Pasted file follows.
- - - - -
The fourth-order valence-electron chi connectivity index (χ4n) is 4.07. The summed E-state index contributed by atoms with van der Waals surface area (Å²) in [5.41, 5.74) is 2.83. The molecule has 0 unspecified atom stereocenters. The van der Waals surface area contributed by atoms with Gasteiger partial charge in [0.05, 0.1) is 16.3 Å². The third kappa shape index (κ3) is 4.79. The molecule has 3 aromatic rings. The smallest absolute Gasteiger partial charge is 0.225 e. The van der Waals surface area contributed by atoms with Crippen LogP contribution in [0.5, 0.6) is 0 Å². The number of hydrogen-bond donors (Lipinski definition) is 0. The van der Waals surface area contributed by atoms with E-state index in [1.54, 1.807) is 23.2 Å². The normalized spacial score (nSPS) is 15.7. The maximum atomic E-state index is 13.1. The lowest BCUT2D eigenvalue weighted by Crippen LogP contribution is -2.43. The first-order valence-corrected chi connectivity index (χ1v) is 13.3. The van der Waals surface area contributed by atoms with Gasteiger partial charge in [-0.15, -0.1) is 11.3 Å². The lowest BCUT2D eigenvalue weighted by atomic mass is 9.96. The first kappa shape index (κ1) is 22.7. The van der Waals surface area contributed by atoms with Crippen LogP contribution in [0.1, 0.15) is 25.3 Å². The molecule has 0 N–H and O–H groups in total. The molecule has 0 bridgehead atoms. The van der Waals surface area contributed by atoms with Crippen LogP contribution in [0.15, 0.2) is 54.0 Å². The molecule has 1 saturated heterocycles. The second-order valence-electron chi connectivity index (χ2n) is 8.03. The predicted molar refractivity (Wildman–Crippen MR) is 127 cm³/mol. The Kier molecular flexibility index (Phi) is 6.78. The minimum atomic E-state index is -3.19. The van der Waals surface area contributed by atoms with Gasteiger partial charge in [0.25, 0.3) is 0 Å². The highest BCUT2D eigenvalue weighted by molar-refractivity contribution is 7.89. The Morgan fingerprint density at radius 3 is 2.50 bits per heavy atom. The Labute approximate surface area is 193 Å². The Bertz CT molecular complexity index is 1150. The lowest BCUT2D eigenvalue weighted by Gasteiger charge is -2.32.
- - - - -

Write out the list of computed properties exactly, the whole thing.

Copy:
The fourth-order valence-electron chi connectivity index (χ4n) is 4.07. The summed E-state index contributed by atoms with van der Waals surface area (Å²) in [5.41, 5.74) is 2.83. The molecule has 0 unspecified atom stereocenters. The van der Waals surface area contributed by atoms with Gasteiger partial charge in [0.05, 0.1) is 16.3 Å². The third kappa shape index (κ3) is 4.79. The molecule has 3 aromatic rings. The smallest absolute Gasteiger partial charge is 0.225 e. The van der Waals surface area contributed by atoms with Crippen LogP contribution in [0.5, 0.6) is 0 Å². The number of hydrogen-bond donors (Lipinski definition) is 0. The van der Waals surface area contributed by atoms with E-state index in [1.54, 1.807) is 23.2 Å². The normalized spacial score (nSPS) is 15.7. The maximum atomic E-state index is 13.1. The lowest BCUT2D eigenvalue weighted by Crippen LogP contribution is -2.43. The first-order valence-corrected chi connectivity index (χ1v) is 13.3. The van der Waals surface area contributed by atoms with Gasteiger partial charge in [-0.15, -0.1) is 11.3 Å². The lowest BCUT2D eigenvalue weighted by atomic mass is 9.96. The first kappa shape index (κ1) is 22.7. The van der Waals surface area contributed by atoms with Crippen LogP contribution in [0.1, 0.15) is 25.3 Å². The molecule has 0 N–H and O–H groups in total. The molecule has 0 bridgehead atoms. The van der Waals surface area contributed by atoms with Crippen LogP contribution in [0.15, 0.2) is 54.0 Å². The molecule has 1 saturated heterocycles. The second-order valence-electron chi connectivity index (χ2n) is 8.03. The predicted molar refractivity (Wildman–Crippen MR) is 127 cm³/mol. The Kier molecular flexibility index (Phi) is 6.78. The minimum atomic E-state index is -3.19. The van der Waals surface area contributed by atoms with Gasteiger partial charge in [0.25, 0.3) is 0 Å². The highest BCUT2D eigenvalue weighted by molar-refractivity contribution is 7.89. The Morgan fingerprint density at radius 3 is 2.50 bits per heavy atom. The Labute approximate surface area is 193 Å². The Bertz CT molecular complexity index is 1150. The lowest BCUT2D eigenvalue weighted by Gasteiger charge is -2.32.